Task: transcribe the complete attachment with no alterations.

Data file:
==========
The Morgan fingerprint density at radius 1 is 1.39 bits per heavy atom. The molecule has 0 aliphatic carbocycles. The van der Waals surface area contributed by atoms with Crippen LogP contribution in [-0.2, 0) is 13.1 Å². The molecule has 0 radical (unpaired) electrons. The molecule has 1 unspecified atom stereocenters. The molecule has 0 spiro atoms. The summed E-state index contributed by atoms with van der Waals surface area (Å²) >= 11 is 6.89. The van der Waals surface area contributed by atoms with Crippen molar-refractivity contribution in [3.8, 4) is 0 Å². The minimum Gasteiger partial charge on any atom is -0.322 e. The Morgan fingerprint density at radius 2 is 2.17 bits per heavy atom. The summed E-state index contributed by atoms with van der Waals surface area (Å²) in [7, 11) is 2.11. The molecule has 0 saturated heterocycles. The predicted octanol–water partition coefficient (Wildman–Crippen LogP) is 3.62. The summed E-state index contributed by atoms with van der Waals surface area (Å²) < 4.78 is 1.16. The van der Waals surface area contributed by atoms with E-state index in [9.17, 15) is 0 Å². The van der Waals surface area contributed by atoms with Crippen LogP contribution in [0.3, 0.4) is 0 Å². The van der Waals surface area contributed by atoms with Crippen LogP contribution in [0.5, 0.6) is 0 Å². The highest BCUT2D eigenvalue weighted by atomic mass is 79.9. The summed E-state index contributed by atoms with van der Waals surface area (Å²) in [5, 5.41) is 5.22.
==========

The Morgan fingerprint density at radius 1 is 1.39 bits per heavy atom. The molecule has 0 aliphatic carbocycles. The van der Waals surface area contributed by atoms with Crippen LogP contribution in [-0.2, 0) is 13.1 Å². The molecule has 0 radical (unpaired) electrons. The molecule has 1 unspecified atom stereocenters. The molecule has 0 spiro atoms. The summed E-state index contributed by atoms with van der Waals surface area (Å²) >= 11 is 6.89. The van der Waals surface area contributed by atoms with Crippen molar-refractivity contribution in [3.8, 4) is 0 Å². The minimum Gasteiger partial charge on any atom is -0.322 e. The Morgan fingerprint density at radius 2 is 2.17 bits per heavy atom. The summed E-state index contributed by atoms with van der Waals surface area (Å²) in [7, 11) is 2.11. The molecule has 0 saturated heterocycles. The predicted octanol–water partition coefficient (Wildman–Crippen LogP) is 3.62. The summed E-state index contributed by atoms with van der Waals surface area (Å²) < 4.78 is 1.16. The van der Waals surface area contributed by atoms with E-state index in [9.17, 15) is 0 Å². The van der Waals surface area contributed by atoms with Crippen LogP contribution in [0.3, 0.4) is 0 Å². The van der Waals surface area contributed by atoms with Crippen LogP contribution in [0.5, 0.6) is 0 Å². The highest BCUT2D eigenvalue weighted by atomic mass is 79.9. The summed E-state index contributed by atoms with van der Waals surface area (Å²) in [5, 5.41) is 5.22.